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Tuesday, Apr 24, 2018
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Refurbished streets will entice businesses to Ybor, officials say

Plans to refurbish 21st and 22nd streets will transform them from part of the state’s rumbling truck route into scenic throughways that could actually reunite the long-divided Ybor City historic district.

That reunion, said Vince Pardo, manager of the Ybor City Development Corp., could make the area more appealing to businesses considering relocating there, including developers seeking to build residential units.

“Our business recruitment and targeted industries haven’t changed,” Pardo said. “It will just be more appealing to locate there.”

Ybor City’s business plan targets residential, hotel, retail and restaurants for that area, Pardo said, as he traveled to meet with a developer this week on possible future residential for the area.

For the better part of 18 months, traffic on both roads between Adamo Drive and Hillsborough Avenue will be slow-going, Florida Department of Transportation officials say. Work is slated to begin in early October and for much of the time, traffic on one road or the other will be down to one lane.

Once completed, both roads will be turned over by the state to the City of Tampa in a more pedestrian- and bicycle-friendly state, said FDOT spokeswoman Kris Carson.

At that point, the city can pass an ordinance outlawing commercial truck traffic on the roads, Pardo said.

The new toll road connecting Interstate 4 to the Selmon Expressway made this project possible by diverting most of the truck traffic off of the local roads and on to the interstate connector. The $421 million connector opened in December.

This $10.2 million “urban modification” project will narrow 21st and 22nd streets from three lanes to two lanes. It will also include wider sidewalks, some on-street parking, brick crosswalks, landscaping, granite curbing and globe streetlights matching those already on 7th Avenue, said Project Manager Mary Lou Godfrey.

FDOT will also add a water main under 22nd street at the request of the City of Tampa.

“The design FDOT is using, much credit to them, came from the community,” Pardo said. “I had a year or a-year-and-a-half’s worth of meetings internally and with the DOT consultant about what the community wanted to see this roadway become. We incorporated that into the Ybor City Vision Plan.”

A big part of that plan was to create a shady, pedestrian-friendly zone, he said. The sidewalks will be shaded with 63 Washingtonia palms, 15 Medjool date palms, 70 lavender crape myrtles and six royal poinciana trees.

“There are some places where residential is being considered,” Pardo said. We would not have considered that with an active truck route” running through Ybor. “Parking right in front of the businesses is a real plus, too. And the new bike lane will help also. There will be new opportunities.”

For many years, Pardo said, 21st and 22nd streets were a divide for Ybor City. “If it wasn’t for the Columbia restaurant (at the corner of 7th Avenue and 22nd Street), most tourists would just kind of turn around instead of dealing with the speed and the type of vehicles on the roads. It’s very intimidating.”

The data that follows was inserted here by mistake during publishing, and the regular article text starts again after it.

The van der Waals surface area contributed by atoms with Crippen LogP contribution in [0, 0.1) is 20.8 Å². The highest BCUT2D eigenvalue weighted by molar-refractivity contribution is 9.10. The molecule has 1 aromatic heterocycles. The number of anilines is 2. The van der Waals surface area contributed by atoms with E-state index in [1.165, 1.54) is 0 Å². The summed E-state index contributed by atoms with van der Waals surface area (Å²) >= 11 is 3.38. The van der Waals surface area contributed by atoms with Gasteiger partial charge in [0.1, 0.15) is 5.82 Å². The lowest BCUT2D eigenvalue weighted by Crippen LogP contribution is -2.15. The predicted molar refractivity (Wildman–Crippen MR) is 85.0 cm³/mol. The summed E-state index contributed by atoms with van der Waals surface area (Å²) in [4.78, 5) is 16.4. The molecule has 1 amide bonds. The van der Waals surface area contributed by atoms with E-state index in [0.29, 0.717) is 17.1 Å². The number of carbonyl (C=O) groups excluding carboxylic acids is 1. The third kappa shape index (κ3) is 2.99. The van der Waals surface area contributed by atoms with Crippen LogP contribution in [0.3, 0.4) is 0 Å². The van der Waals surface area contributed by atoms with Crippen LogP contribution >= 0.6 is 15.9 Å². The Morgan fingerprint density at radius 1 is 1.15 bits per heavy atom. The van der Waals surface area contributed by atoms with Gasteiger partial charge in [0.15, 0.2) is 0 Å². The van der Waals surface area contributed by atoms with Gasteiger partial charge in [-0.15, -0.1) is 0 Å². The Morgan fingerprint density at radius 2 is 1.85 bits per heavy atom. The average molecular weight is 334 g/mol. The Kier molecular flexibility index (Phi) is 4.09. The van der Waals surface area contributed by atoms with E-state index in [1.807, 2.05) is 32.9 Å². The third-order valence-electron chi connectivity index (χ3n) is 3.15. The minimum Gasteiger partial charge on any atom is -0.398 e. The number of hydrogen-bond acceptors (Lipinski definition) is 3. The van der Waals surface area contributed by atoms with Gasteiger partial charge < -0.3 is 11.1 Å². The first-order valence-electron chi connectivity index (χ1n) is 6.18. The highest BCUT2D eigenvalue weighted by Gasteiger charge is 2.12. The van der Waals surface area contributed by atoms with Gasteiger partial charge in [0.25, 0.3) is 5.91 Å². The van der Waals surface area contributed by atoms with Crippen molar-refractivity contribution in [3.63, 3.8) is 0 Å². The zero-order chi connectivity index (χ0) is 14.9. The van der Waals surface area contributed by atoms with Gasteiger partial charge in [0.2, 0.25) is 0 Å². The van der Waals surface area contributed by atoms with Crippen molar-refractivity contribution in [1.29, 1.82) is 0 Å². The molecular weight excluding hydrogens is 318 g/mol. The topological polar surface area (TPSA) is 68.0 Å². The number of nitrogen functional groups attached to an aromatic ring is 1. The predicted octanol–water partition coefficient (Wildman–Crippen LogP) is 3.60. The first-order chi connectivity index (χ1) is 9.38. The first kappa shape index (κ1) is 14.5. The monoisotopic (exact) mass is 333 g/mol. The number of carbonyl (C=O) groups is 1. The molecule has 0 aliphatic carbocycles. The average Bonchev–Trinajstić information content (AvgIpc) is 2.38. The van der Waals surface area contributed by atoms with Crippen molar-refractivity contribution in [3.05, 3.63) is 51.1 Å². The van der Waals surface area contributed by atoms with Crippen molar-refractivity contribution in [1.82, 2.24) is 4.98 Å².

That will change with this project, he said. “There will be as many as 86 lamp posts, embellishments to the sidewalks, litter baskets and benches. It will feel more like a street where someone is wanting to open a business” and patronize businesses.

“This project not only beautifies the two roadways, but makes them more desirable for economic development,” Pardo said.

Getting to that point won’t necessarily be easy on existing businesses, however. “It’s going to be beautiful when they are finished, but in the meantime, we’re going to hurt for it,” said Danielle Realy, head waitress for Tony’s Restaurant, located in the construction zone on 22nd Street. “What’s the point of having a beautiful road if people have already forgotten about our business?” The long construction schedule is worrisome, she said.

Some are looking on the more positive side of the project.

“We are thinking about the big picture and once they’ve gotten the work done,” said Casey Gonzmart, chairman of the Columbia Restaurant Group. The Columbia, arguably Ybor City’s most famous business, is located on the southwest corner of 22nd Street and 7th Avenue, just across from Tony’s Restaurant.

“We’re looking forward to the changes, to be honest,” Gonzmart said. “DOT has kept us informed. I hope everyone benefits. We look at the big picture and it’s progress and it’s going to be beautiful. We have the same customers as Tony’s. Hopefully, we’ll all benefit.”

Like any road construction project, Pardo said, “the businesses are anxious to see it come and will be anxious to see it go. There will be disruption. But, every community meeting we had, people were told about disruption.”

In addition to the actual road work, Godfrey said railroad crossings on both streets will be replaced during the project. Those tasks will be done at different times, since it will require the roads to be closed while the crossings are reconstructed, she said.

“It will be slow-going, but it will be really beautiful once it is finished,” she said.

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